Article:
Information published on 19 November 2009 in the UIC electronic newsletter "UIC eNews" Nr 161.

Rail Freight Portal, www.RailFreightPortal.com: Member of the month, interview with Dr Dirk Stahl CEO, BLS CARGO AG

  • Freight

Efficient, reliable and as flexible as a Swiss army knife

Dirk Stahl doesn’t believe in the parable of the seven fat years and the seven lean years. This 43 year old Doctor of Economics and CEO of BLS Cargo is too matter-of-fact for that. What is more, he is a man who has always followed the path of progress. He started at Deutsche Bahn in the mid-nineties and since 2000 he has worked for the biggest ‘private’ rail company in Switzerland. Since it was founded, in 2001, BLS Cargo has booked brilliant results for seven years in a row. It finished the 2008 financial year with a turnover of 187 million CHF (124 million euro) and a profit of 3 million CHF (2 million euro).

“Our business model has proved very successful in the past”, says Dirk Stahl. “As a lean organisation we have also proved in recent years that we are extremely flexible and can take advantage of changes in the market, so we are firmly convinced that BLS Cargo will emerge from the recession stronger. After all it is no different for us than for all the other companies offering rail transport – there has been an ongoing decline in the demand for rail transport since autumn 2008. With a production of 1,505.6 tkm we booked a 22% fall in the first half of 2009 compared to the same period last year.”

Versatility maintained through cost cutting

Dirk Stahl: “Let’s be clear about this, in the first three
quarters of 2008 we were still showing a nice growth curve. But from November onwards the number of trains suddenly took a nosedive of 13 per cent compared to October. This drop was visible in pretty much all segments, but was even more significant for container movements from the North Sea ports. In the first few months of 2009 we had to contend with increased price competition from road transport as well as the cyclical decrease in transport and we shouldn’t forget the less favourable euro/CHF exchange rate.”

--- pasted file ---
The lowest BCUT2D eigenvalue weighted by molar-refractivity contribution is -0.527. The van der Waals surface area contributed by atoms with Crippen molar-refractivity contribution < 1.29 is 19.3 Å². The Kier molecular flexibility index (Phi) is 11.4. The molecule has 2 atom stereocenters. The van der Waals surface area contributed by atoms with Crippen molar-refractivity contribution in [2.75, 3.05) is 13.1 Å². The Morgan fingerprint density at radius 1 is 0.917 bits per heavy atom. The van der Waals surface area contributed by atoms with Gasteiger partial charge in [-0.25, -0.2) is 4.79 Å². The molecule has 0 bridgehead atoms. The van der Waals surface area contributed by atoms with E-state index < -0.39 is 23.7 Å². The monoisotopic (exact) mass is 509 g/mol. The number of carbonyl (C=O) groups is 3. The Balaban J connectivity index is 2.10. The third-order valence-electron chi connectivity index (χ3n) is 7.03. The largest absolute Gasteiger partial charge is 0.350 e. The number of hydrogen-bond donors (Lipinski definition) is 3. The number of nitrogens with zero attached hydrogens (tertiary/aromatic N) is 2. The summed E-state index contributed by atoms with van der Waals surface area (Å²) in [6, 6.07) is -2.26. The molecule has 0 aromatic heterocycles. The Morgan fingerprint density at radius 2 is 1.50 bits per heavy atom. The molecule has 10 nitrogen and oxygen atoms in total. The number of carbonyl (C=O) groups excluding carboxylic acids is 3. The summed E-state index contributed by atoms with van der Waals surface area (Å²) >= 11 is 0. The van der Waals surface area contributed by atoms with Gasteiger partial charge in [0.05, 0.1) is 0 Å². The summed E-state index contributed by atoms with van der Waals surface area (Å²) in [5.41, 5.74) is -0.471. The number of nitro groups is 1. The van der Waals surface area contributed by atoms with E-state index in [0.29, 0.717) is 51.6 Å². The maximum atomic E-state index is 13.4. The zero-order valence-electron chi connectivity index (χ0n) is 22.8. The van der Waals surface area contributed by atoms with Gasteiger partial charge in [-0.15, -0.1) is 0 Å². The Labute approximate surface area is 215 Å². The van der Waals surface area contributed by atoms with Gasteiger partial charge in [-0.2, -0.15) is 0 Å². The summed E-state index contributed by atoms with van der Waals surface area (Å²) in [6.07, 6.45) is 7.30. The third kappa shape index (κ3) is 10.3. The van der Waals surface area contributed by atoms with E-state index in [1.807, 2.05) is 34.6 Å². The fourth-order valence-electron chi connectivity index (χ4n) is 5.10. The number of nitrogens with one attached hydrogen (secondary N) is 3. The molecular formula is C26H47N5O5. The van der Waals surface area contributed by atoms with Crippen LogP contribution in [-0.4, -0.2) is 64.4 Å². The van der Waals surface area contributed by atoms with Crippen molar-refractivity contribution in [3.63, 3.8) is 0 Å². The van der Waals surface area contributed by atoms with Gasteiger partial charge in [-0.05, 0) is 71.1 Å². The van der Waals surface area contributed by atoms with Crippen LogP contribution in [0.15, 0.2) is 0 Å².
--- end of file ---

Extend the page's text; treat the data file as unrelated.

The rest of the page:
Dirk Stahl: “We had a drop of 29.5 per cent in international intermodal and conventional transit traffic for the first half of 2009. Our inland services, RO/RO and Rolling Highway traffic remained stable – with a rise of 5 per cent. This is the first time in the history of BLS Cargo that we have been confronted with a negative result in the half-year accounts. In autumn 2008 we proved conclusively that we are fast movers. We took intelligent action to cut back on over-capacity in our production resources, we were quick to put the brakes on investments temporarily and we hired out our traction units and drivers on other routes.”

Dirk Stahl: “Altogether these measures saved us a good 9 million CHF (6 million euro), which partly compensated for the decline in demand. Besides that we also set up an efficiency programme, The Rise 2011, with a view to optimising the deployment of resources and personnel even more. In other words we used the economic slump to our advantage to get BLS Cargo back on track for sustainable positive business results. Being an extremely versatile organisation like this means we will continue to be able to give our clients vigorous support in the achievement of their growth plans as soon as demand picks up.”

Over 100 years of rail experience

Dirk Stahl: “For the origins of our parent company we have to go back to 1906, when the Berner Alpenbahn Gesellschaft Bern-Lötschberg-Simplon was founded for the construction of the Lötschbergbahn. This Alpine railway line was finally opened in 1913 and immediately became a major sensation worldwide. A good 90 years later some smaller companies merged with BLS and then there was the merger with Regionalverkehr Mittelland to form the present BLS AG. Nowadays 75% of the company is in the hands of the Swiss Confederation and the cantons of Berne, Lucerne, Solothurn, Wallis and Neuchatel.”

Dirk Stahl: “Under the influence of the wave of privatisation that affected nearly all European rail companies in the new millennium, BLS AG set up the BLS Cargo division in 2001. Barely a year later, BLS Cargo was launched on the stock exchange with a view to developing strong European partnerships. External shareholders were integrated the same year. In the current share portfolio BLS AG has a 52 per cent stake, DB Schenker Rail Deutschland AG 45 per cent and the Italian IMT AG (Ambrogio Group) 3 per cent.”